Proper Security and Serves the Minorities Right in Pakistan

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Pakistanis are not spoken of as a minority in other lands – a US citizen of Pakistani origin is a US citizen, not a member of any minority – but in Pakistan it is different. A Christian here, or a Sikh or Hindu, is a minority citizen as per the constitution and he is made to feel that way through every nuance of mood or feeling in what, in our more exalted moments, we claim to be a fortress of Islam.

With such a fortress the Islamic world's perilous condition should come as no surprise. Although, come to think of it, if the United States is the pre-eminent gendarme of the Muslim world, the protector of its kingdoms and emirates, and even republics such as ours, doesn't it deserve this title better than anyone else?

Another irony to savour: the Custodian of the Two Holy Mosques has a back problem and he must go to the US for treatment. We possess faith, and lots of it. Others possess knowledge and the power of its application. Yet our self-righteousness remains undiluted.

Fortress of Islam or not, no one can deny our claim to being Islam's loudest loudspeaker. There may not be anything remotely Islamic in our collective ways, Islam after all being another name for a just republic, but there's no one to beat us when it comes to lip-service. No temple, no sect, could have louder adherents. If hypocrisy ever stood in need of a higher centre of learning – a centre of excellence, so to speak – the place to discover it would be here.

Pity the innocence of our founding fathers. Did they have no idea of what they were playing with, the ghosts they were resurrecting, of the holy mess in the name of ideology that we, the denizens of the Islamic Republic, would make of their legacy?

In his Aug 11, 1947, speech to the Constituent Assembly, Jinnah realised that Islamic rhetoric had gone too far. That is why he tried reversing the tide by setting out a secularist vision for the state he was founding. Read the speech again in its entirety – it should be worth anyone's while to do so – and all doubts on this score will vanish.

But his was a lone voice in the wilderness. And much as we may make of that speech, it had no decisive or lasting impact. The idea it sought to frame was taken over, virtually hijacked, by forces earlier opposed to the creation of Pakistan. With Jinnah soon gone there was no one powerful enough to stop them as they went about putting the stamp of their own twisted ideas on the ethos of the new state.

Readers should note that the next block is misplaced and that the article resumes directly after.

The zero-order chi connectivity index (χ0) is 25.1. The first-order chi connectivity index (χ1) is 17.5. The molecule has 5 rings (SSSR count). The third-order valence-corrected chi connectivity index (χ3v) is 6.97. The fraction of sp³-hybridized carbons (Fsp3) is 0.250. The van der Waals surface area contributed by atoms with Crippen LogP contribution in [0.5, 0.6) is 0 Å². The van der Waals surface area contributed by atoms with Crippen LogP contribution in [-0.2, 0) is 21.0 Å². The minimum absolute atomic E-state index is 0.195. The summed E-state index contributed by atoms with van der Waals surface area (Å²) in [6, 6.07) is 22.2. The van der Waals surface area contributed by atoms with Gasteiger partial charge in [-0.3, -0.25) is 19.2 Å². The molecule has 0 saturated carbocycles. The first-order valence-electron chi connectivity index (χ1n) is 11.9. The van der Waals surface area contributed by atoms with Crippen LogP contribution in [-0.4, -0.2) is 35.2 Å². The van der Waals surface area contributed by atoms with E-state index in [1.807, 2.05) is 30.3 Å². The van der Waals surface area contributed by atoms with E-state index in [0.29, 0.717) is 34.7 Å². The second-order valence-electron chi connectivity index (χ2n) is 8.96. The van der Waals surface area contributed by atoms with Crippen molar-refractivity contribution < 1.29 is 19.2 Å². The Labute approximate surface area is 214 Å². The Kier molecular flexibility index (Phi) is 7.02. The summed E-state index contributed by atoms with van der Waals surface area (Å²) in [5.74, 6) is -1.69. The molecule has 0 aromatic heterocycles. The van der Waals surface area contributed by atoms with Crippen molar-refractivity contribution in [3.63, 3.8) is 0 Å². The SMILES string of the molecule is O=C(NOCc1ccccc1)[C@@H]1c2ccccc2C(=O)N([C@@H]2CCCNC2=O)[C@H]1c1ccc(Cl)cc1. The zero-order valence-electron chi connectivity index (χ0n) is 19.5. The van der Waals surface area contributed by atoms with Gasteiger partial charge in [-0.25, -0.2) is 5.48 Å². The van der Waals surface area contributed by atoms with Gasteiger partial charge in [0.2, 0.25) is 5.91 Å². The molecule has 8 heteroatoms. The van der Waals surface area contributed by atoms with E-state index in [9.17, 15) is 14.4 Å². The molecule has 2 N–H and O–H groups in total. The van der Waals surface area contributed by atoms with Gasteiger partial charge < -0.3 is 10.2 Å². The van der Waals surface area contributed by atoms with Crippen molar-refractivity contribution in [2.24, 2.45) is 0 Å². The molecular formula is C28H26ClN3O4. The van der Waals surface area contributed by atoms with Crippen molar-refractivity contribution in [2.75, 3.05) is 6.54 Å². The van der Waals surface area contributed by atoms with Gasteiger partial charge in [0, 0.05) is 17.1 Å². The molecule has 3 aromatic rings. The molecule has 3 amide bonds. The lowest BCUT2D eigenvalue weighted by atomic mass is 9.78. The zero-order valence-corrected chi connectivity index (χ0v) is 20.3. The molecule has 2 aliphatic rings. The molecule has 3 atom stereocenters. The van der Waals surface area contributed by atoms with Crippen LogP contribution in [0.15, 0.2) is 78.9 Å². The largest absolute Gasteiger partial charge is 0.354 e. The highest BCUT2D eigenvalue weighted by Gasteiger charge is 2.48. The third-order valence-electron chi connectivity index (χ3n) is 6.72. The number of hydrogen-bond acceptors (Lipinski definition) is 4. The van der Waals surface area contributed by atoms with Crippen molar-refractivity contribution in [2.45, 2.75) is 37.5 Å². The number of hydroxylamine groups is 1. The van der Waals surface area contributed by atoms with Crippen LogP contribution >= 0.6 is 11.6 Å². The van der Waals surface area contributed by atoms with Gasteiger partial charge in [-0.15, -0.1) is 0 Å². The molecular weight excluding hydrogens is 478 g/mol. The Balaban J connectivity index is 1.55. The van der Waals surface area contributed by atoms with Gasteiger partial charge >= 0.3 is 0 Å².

This was Jinnah's tragedy, yet to be recognised openly as tragedy in the historiography of Pakistan. His hour of victory, the creation of Pakistan, was also the moment when his dream began to unravel. The state he had meant to found – there being nothing Jamaat-e-Islami or revivalist about it – was not the state that was coming into being. The dream and the emerging reality had begun to diverge.

The new state was predominantly Muslim but in it were also a sizeable number of people of other faiths and persuasions. There was a large Hindu population in East Pakistan and, leaving other faiths aside, substantial Christian communities, well-settled and educated and relatively well-off, in our major cities.

After the horrors let loose by the ill-planned partition of Punjab had subsided and relative calm had set in, there was a chance on the part of the new state to create an open and liberal society, based on reason, even if loosely defined, rather than dogma. Apart from anything else, this would have given a measure of security to the minorities that had decided to remain in Pakistan and make it their home.

But such was the rising chorus of faith-driven rhetoric, and this became very clear during the debates in the Constituent Assembly over the Objectives Resolution, that the minorities started feeling unsafe. The Hindu elite in East Pakistan felt they had no future in Pakistan and started leaving for Calcutta. Working class Hindus remained but we did not have to worry about them either when East Pakistan, much to our anger and amazement, became Bangladesh. The Muslims of Bangladesh did not convert to Hinduism but they had proved that religion alone was not a panacea for every problem and that, in any case, it had not been enough to keep Pakistan together.

If that was the end of our Hindu problem, over the subsequent years we also managed, to a large extent, to solve our Christian problem. There are working class Christian communities in every city of Pakistan and may they remain there until the end of time, adding richness to our collective existence.

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